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General News of Tuesday, 12 February 2019

Source: Class FM

Gender Ministry to the rescue of 11-year-old boy set ablaze

The Ministry of Gender, Children and Social Protection has taken up the case in which an 11-year-old boy was set ablaze by a 29-year-old mason for allegedly peeping at a woman in the bathroom.

The ministry intervened after Class91.3FM first broke the story which sparked national outrage.

Class FM’s Upper East regional correspondent, William Jalulah, who first broke the heart-wrenching story said the victim, Maxwell Ayinbisa, is still nursing his wounds of over one-year-old, which he sustained after the suspect doused him with petrol and set him ablaze.

On 24 November 2017, Ayinbisa and two of his friends were sent to buy petrol from a fuel station.

According to Ayinbisa, on their way from the errand, a man accused him and his friends of peeping at a woman in a bathroom.

The little boy said his friends fled the scene and left him behind. He was grabbed by his accuser, Nsobila John, who wrenched the gallon of petrol from him, doused him with the fuel and struck a match at him.

The father of the victim, Mustapha Rahamani told Class News that the suspect, after taking care of the initial medical bills of the boy, abandoned him.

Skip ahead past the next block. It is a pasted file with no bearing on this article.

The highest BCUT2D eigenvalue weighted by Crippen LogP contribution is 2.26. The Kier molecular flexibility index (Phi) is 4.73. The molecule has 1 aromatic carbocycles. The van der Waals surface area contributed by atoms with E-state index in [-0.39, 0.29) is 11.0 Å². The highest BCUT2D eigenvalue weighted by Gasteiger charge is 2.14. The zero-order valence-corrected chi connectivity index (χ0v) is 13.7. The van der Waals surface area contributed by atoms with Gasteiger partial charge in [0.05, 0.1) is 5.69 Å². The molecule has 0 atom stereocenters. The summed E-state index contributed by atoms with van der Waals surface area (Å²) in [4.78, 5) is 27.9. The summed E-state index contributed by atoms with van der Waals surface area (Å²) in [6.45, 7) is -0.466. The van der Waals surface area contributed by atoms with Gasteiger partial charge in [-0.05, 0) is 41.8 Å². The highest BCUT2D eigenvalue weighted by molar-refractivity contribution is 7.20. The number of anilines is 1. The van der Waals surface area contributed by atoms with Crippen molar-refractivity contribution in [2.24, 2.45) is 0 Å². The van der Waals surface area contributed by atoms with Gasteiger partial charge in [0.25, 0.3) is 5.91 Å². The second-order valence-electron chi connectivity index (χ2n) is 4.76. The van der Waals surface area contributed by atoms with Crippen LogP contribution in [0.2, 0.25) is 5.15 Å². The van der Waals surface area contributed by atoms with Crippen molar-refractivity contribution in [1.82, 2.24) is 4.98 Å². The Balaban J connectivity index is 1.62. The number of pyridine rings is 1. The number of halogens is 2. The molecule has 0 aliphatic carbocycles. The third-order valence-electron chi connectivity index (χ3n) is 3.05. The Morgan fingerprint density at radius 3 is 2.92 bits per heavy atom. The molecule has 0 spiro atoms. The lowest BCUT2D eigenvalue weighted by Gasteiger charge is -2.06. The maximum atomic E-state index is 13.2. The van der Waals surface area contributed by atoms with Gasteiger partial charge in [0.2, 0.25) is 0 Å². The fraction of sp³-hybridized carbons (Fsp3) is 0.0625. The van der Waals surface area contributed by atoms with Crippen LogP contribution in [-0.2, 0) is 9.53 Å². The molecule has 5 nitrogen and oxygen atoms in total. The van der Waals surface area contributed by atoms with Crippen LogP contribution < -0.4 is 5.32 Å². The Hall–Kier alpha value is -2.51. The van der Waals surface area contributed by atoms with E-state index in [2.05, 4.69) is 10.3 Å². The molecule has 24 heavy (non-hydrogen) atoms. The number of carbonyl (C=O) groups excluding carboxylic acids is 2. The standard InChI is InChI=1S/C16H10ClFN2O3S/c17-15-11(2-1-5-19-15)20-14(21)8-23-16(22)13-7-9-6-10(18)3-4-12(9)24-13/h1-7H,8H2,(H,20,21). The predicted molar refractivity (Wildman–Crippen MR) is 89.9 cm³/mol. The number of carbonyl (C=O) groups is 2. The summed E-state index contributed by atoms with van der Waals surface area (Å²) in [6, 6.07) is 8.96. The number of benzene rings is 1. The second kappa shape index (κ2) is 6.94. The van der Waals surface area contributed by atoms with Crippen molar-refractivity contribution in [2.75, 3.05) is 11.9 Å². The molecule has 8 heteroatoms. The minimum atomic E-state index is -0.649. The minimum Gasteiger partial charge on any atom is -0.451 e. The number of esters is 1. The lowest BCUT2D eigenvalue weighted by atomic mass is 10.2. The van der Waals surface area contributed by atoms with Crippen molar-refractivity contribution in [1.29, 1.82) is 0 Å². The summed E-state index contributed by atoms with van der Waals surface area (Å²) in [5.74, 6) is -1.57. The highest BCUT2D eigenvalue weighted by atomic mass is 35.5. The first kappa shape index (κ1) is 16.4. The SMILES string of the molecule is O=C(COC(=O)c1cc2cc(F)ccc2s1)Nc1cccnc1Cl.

The Bolgatanga Municipal Police Commander, Chief Superintendent Samuel Punobyin told Jalulah that the families of the victim and the suspect had reached an agreement to settle the matter out of court as of the time the incident happened. The suspect’s family also promised to cater for the little boy’s medical bills but defaulted along the line.

Speaking on the matter on Tuesday, 12 February 2019, Deputy Minister of Gender, Children and Social Protection, Gifty Twum Ampofo, told Executive Breakfast Show Benjamin Akakpo on Class FM that: “We are collaborating with the Social Welfare officers in the region and the district far in the Upper East Region”.

She said the ministry was expecting feedback from the officials by the close of next week Monday.

Ms Ampofo added that: “When the man stopped footing the medical bills of Maxwell, the parents should have gone back to the police” for prosecution since they already had the docket.

She said the issue would have gotten to the Domestic Violence and Victims Support Unit (DOVVSU) which would have, in turn, contacted the Social Welfare Department to have the victim registered for the National Health Insurance Scheme (NHIS) under a certain category “where they don’t pay any premium at all” for the treatment of the wounds.

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